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Indonesia Hardliners Celebrate Alcohol Bylaws Review

  • Kate Lamb

A steam roller machine destroys hundreds of alcohol drinks, pornographic and pirated video DVDs in a Jakarta police station, July 8, 2013.

A steam roller machine destroys hundreds of alcohol drinks, pornographic and pirated video DVDs in a Jakarta police station, July 8, 2013.

As Indonesian Muslims observe the first day of the holy fasting month of Ramadan this Wednesday, Islamic hardliners are celebrating a religious win in court. They hope a recent victory at the Supreme Court will help their annual quest to curb alcohol consumption altogether.

On the eve of Ramadan, the Supreme Court sided with a hardline Islamic group, granting a judicial review of alcohol bylaws.

Since last year the Islamic Defender’s Front, or FPI, has pushed for the abolishment of a presidential decree that prevented local administrations from banning the sale of alcohol.

The win means local governments can now arbitrarily prohibit the sale and distribution of alcohol in their areas.

FPI spokesperson Munarman said his organization applauds the decision. “It is a good decision, because in our view the judge of the Supreme Court considered the social impact and the health impacts [of alcohol consumption],” Munarman explained.

More than 22 local governments had issued bylaws that were previously annulled by the presidential decree.

Now, on the back of the Supreme Court decision, the Indonesian parliament has agreed to consider a draft bill that calls for even stricter regulations.

Proposed by the Muslim-based United Development Party, the original draft of the bill called for a complete ban on the sale of all alcohol beverages nationwide.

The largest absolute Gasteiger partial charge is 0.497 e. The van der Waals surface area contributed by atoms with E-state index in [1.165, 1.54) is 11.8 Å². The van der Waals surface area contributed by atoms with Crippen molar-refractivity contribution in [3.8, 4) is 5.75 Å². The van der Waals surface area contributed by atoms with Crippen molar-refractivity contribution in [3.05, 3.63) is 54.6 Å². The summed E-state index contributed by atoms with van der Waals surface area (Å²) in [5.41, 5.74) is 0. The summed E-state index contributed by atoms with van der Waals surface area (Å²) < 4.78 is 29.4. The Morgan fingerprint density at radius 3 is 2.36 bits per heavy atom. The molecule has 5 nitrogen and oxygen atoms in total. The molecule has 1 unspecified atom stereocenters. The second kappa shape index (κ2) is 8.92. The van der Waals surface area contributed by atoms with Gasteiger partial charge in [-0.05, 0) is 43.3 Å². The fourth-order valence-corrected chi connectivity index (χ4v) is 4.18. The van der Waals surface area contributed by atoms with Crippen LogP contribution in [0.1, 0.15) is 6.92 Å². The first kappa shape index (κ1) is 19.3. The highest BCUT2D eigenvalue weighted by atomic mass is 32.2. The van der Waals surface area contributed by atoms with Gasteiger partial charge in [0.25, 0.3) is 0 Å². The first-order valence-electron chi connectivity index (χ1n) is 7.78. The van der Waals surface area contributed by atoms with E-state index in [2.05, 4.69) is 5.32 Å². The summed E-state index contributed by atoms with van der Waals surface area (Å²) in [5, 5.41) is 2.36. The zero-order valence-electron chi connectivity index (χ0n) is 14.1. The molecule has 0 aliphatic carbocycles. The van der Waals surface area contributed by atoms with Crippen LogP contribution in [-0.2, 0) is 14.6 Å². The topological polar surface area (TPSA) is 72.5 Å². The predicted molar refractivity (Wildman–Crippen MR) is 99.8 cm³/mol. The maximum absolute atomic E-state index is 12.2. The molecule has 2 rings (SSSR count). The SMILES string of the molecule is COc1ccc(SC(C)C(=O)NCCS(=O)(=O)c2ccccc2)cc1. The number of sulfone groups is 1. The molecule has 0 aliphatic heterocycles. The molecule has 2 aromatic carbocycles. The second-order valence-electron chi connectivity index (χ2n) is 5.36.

It has since been watered down, but political analyst Todd Elliot says that while some lawmakers have been known to jump on the ‘morality bandwagon,’ (efforts to legislate moral or religious viewpoints) the bill is unlikely to be passed.

“I think it doesn’t have a good chance of being ratified considering that the majority of the seats in the House [parliament] are held by nationalist parties like the Democrats and Golkar and PDI-P, who you would think would support not banning or further putting restrictions on alcohol sales," stated Todd. "The Muslim-based parties, especially the conservative ones hold a very small minority of seats in the house and I don’t think they have enough influence to have the bill passed.”

During Ramadan - when bars in the capital discreetly serve booze in teacups - the FPI has become known for its controversial and sometimes violent raids of businesses that sell alcohol.

Elliot said the Supreme Court decision signals a huge victory for the FPI over the government, awarding them more credibility than their characteristic vigilantism.

“Despite the FPI’s continuing insistence on using intimidation and violence to erode liberties and rights, the group has now shown that it can be equally, if not more influential through legitimate means," said Todd. "I think they scored a lot more through challenging the regulations through legal means than they ever did through vandalizing stores.”

The draft bill is among 70 prioritized bills that will be deliberated this year.